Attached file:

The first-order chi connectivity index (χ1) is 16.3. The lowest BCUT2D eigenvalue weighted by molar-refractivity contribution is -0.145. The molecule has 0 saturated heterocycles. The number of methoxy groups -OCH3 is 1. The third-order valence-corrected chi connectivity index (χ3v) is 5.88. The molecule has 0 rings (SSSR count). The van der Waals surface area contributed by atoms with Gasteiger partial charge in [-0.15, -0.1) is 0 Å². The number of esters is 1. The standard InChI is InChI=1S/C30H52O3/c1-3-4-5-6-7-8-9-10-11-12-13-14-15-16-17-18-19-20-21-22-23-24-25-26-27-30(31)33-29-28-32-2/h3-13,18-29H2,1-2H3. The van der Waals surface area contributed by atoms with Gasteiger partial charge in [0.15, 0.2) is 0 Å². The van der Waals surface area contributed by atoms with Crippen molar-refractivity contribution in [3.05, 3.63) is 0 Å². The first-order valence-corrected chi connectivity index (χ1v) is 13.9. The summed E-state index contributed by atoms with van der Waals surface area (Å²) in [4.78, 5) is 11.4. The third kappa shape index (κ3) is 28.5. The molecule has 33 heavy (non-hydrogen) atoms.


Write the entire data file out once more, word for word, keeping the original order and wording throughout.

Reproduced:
The first-order chi connectivity index (χ1) is 16.3. The lowest BCUT2D eigenvalue weighted by molar-refractivity contribution is -0.145. The molecule has 0 saturated heterocycles. The number of methoxy groups -OCH3 is 1. The third-order valence-corrected chi connectivity index (χ3v) is 5.88. The molecule has 0 rings (SSSR count). The van der Waals surface area contributed by atoms with Gasteiger partial charge in [-0.15, -0.1) is 0 Å². The number of esters is 1. The standard InChI is InChI=1S/C30H52O3/c1-3-4-5-6-7-8-9-10-11-12-13-14-15-16-17-18-19-20-21-22-23-24-25-26-27-30(31)33-29-28-32-2/h3-13,18-29H2,1-2H3. The van der Waals surface area contributed by atoms with Gasteiger partial charge in [0.15, 0.2) is 0 Å². The van der Waals surface area contributed by atoms with Crippen molar-refractivity contribution in [3.05, 3.63) is 0 Å². The first-order valence-corrected chi connectivity index (χ1v) is 13.9. The summed E-state index contributed by atoms with van der Waals surface area (Å²) in [4.78, 5) is 11.4. The third kappa shape index (κ3) is 28.5. The molecule has 33 heavy (non-hydrogen) atoms.